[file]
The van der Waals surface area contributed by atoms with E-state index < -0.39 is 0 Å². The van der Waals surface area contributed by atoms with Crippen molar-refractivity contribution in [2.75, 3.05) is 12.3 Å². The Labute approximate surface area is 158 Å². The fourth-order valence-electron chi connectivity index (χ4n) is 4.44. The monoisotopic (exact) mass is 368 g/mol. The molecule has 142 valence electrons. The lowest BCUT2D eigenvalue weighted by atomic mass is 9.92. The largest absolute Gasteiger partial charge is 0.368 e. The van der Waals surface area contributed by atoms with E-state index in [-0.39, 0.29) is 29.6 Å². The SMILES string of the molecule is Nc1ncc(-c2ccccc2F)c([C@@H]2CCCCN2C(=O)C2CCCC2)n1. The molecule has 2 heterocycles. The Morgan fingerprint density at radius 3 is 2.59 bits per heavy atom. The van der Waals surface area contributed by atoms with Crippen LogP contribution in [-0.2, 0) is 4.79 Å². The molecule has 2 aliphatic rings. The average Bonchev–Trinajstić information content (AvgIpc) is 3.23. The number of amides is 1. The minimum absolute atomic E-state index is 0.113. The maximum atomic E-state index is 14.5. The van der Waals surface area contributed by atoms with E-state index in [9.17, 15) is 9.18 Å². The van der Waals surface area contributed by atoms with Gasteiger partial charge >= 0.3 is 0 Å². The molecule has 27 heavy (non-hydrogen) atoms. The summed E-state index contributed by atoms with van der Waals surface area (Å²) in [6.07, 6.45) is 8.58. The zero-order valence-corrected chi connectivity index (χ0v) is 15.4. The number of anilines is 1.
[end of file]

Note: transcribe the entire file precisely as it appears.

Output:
The van der Waals surface area contributed by atoms with E-state index < -0.39 is 0 Å². The van der Waals surface area contributed by atoms with Crippen molar-refractivity contribution in [2.75, 3.05) is 12.3 Å². The Labute approximate surface area is 158 Å². The fourth-order valence-electron chi connectivity index (χ4n) is 4.44. The monoisotopic (exact) mass is 368 g/mol. The molecule has 142 valence electrons. The lowest BCUT2D eigenvalue weighted by atomic mass is 9.92. The largest absolute Gasteiger partial charge is 0.368 e. The van der Waals surface area contributed by atoms with E-state index in [-0.39, 0.29) is 29.6 Å². The SMILES string of the molecule is Nc1ncc(-c2ccccc2F)c([C@@H]2CCCCN2C(=O)C2CCCC2)n1. The molecule has 2 heterocycles. The Morgan fingerprint density at radius 3 is 2.59 bits per heavy atom. The van der Waals surface area contributed by atoms with Crippen LogP contribution in [-0.2, 0) is 4.79 Å². The molecule has 2 aliphatic rings. The average Bonchev–Trinajstić information content (AvgIpc) is 3.23. The number of amides is 1. The minimum absolute atomic E-state index is 0.113. The maximum atomic E-state index is 14.5. The van der Waals surface area contributed by atoms with E-state index in [9.17, 15) is 9.18 Å². The van der Waals surface area contributed by atoms with Gasteiger partial charge >= 0.3 is 0 Å². The molecule has 27 heavy (non-hydrogen) atoms. The summed E-state index contributed by atoms with van der Waals surface area (Å²) in [6.07, 6.45) is 8.58. The zero-order valence-corrected chi connectivity index (χ0v) is 15.4. The number of anilines is 1.